SEO basics can help, but great content — and telling people — is what really counts October 18, 2009Posted by Jonathan Hewett in : delicious links , add a comment
Great post on Search Engine Optimisation (SEO) by Derek Powazek (who ought to know): "If someone charges you for SEO, you have been conned. […] The problem with SEO is that the good advice is obvious, the rest doesn’t work, and it’s poisoning the web.
[…] the One True Way to get a lot of traffic on the web. It’s pretty simple, and I’m going to give it to you here, for free: Make something great. Tell people about it. Do it again.
That’s it. Make something you believe in. Make it beautiful, confident, and real. Sweat every detail. If it’s not getting traffic, maybe it wasn’t good enough. Try again.
Then tell people about it. Start with your friends. Send them a personal note – not an automated blast from a spam cannon. Post it to your Twitter feed, email list, personal blog.
[…] It’ll take time. A lot of time. But it works. And it’s the only thing that does."
UK news sites see 54% increase in hits from USA September 20, 2009Posted by Jonathan Hewett in : delicious links , add a comment
Robin Goad of Hitwise sets out the figures, noting that the Drudge Report is the second-largest source, sandwiched by Google Search (top) and Google News (third):
“UK Internet visits to News and Media websites grew by 8% last year, but British news sites aren’t just being successful at home. As the chart below illustrates, US Internet visits to UK News and Media websites have increased by 54% over the last 12 months.
BBC News ranked as the 21st most visited News and Media website in US during August, while the Daily Mail was 47th and the BBC Homepage 65th. Other British sites in the US News and Media top 200 last month included: the Telegraph (71st), the FT (115th), The Sun (117th), Times Online (131st) and the Guardian (134th).
The growth of British news sites is somewhat slower in Australia, but then they are starting from a larger base; BBC News ranked 13th in the Australian News and Media category last month, for example, while the corporation’s homepage was 18th.”
Print is still king: Only 3 percent of newspaper reading happens online » Nieman Journalism Lab April 29, 2009Posted by Jonathan Hewett in : delicious links , add a comment
Martin Langeveld does some estimates to get to this three percent figure and concludes:
"So whether you look at page views or time spent reading, only around 3 percent of newspaper reading happens online. I’ve made a few estimates along the way to reach that conclusion, but only a drastic and unwarranted change in my few guestimates would change that result signficantly.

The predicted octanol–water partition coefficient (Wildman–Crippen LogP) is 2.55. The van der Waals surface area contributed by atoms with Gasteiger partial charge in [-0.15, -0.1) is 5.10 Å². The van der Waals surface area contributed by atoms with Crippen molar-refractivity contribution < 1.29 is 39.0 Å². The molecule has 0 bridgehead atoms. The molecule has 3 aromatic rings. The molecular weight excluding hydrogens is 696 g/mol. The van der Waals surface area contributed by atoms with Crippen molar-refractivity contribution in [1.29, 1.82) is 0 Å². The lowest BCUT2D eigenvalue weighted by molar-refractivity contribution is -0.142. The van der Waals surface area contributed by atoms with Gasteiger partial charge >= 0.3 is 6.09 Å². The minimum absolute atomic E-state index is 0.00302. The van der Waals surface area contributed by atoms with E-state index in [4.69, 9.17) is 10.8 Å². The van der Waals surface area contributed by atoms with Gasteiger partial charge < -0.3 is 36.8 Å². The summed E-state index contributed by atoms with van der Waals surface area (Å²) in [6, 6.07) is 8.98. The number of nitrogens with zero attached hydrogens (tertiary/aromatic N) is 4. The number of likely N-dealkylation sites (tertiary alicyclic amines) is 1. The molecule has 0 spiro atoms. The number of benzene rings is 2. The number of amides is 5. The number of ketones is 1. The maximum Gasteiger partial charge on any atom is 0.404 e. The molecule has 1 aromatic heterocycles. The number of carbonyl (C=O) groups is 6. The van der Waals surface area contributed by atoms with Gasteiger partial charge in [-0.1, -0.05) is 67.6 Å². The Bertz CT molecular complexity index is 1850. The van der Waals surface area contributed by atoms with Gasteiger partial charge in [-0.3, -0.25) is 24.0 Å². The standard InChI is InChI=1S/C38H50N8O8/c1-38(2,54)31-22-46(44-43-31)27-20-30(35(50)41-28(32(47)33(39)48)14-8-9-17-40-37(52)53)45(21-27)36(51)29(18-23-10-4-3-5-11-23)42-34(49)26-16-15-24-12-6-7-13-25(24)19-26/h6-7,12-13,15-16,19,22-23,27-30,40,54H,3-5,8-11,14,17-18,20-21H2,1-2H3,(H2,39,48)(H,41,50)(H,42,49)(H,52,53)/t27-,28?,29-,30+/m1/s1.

Is it any wonder then, that online revenue is stuck at less than 10 percent of the print revenue? Given the online share of audience attention, 10 percent looks high, actually."
Focus on your target readership March 20, 2009Posted by Jonathan Hewett in : delicious links , add a comment
Focusing on your target reader — here, morning free paper Metro:
"We used the term 'urbanite' to describe our readers – between the ages of 18 and 44, in the ABC1 bracket, white-collar workers," says Steve Auckland, managing director of Associated Newspapers' free newspapers division.
"It's a demographic which has been on the rise in the last 10 years, these young affluent workers who really like to live in the city and enjoy the city. We came up with the term first and it's been used primarily by advertising agencies and clients."
Each year Metro recruits 4,000 readers to a panel and conducts seven major surveys with them, plus mini-polls, to find out in detail about their attitudes, opinions and lifestyles.
NeuroLogica Blog: Dowsing for Journalists October 10, 2008Posted by Jonathan Hewett in : delicious links , add a comment
Do journalists have a responsibility to educate people about science? Clearly they do, says Steven Novella, writing about a New York Times feature about dowsing:
“[E]very now and then I run across a piece of journalism at a major outlet that is so horrific I have to comment.
Yesterday in the New York Times, Jesse McKinley published a terrible piece about dowsing that was virtually devoid of any useful information. […]
McKinley missed the real story here. He could have taught his readers about the need for controlled observations, the potential for self-deception, and the nature of the ideomotor effect. […]
…any such story, even if the topic itself is not consequential, is an opportunity to either educate the public about science and critical thinking or to confuse them. It doesn’t really matter what the topic is if the reader walks away less critical and more confused about science in general.”